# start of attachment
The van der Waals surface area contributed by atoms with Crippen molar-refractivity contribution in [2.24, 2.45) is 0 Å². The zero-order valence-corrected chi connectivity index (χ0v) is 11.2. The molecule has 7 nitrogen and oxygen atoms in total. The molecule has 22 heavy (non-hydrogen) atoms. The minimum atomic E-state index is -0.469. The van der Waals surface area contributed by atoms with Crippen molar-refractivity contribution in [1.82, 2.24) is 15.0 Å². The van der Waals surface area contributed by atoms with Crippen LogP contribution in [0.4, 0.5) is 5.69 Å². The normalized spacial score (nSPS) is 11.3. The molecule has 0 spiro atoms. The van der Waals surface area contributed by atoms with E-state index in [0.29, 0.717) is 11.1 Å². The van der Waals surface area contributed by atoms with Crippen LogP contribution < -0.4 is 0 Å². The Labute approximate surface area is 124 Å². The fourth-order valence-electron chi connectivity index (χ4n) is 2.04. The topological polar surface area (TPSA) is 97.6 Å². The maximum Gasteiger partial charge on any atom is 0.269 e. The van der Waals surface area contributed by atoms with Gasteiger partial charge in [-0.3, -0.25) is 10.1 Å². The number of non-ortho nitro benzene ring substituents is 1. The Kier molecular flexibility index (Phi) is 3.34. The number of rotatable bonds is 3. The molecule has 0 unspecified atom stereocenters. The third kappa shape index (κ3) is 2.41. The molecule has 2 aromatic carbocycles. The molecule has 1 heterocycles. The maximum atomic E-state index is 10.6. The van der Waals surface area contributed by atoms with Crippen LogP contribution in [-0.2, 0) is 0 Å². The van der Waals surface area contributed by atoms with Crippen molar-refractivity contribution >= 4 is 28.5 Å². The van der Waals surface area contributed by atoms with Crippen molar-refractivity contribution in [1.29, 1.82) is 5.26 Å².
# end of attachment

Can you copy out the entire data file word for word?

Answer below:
The van der Waals surface area contributed by atoms with Crippen molar-refractivity contribution in [2.24, 2.45) is 0 Å². The zero-order valence-corrected chi connectivity index (χ0v) is 11.2. The molecule has 7 nitrogen and oxygen atoms in total. The molecule has 22 heavy (non-hydrogen) atoms. The minimum atomic E-state index is -0.469. The van der Waals surface area contributed by atoms with Crippen molar-refractivity contribution in [1.82, 2.24) is 15.0 Å². The van der Waals surface area contributed by atoms with Crippen LogP contribution in [0.4, 0.5) is 5.69 Å². The normalized spacial score (nSPS) is 11.3. The molecule has 0 spiro atoms. The van der Waals surface area contributed by atoms with E-state index in [0.29, 0.717) is 11.1 Å². The van der Waals surface area contributed by atoms with Crippen LogP contribution < -0.4 is 0 Å². The Labute approximate surface area is 124 Å². The fourth-order valence-electron chi connectivity index (χ4n) is 2.04. The topological polar surface area (TPSA) is 97.6 Å². The maximum Gasteiger partial charge on any atom is 0.269 e. The van der Waals surface area contributed by atoms with Gasteiger partial charge in [-0.3, -0.25) is 10.1 Å². The number of non-ortho nitro benzene ring substituents is 1. The Kier molecular flexibility index (Phi) is 3.34. The number of rotatable bonds is 3. The molecule has 0 unspecified atom stereocenters. The third kappa shape index (κ3) is 2.41. The molecule has 2 aromatic carbocycles. The molecule has 1 heterocycles. The maximum atomic E-state index is 10.6. The van der Waals surface area contributed by atoms with Crippen LogP contribution in [-0.2, 0) is 0 Å². The van der Waals surface area contributed by atoms with Crippen molar-refractivity contribution >= 4 is 28.5 Å². The van der Waals surface area contributed by atoms with Crippen molar-refractivity contribution in [1.29, 1.82) is 5.26 Å².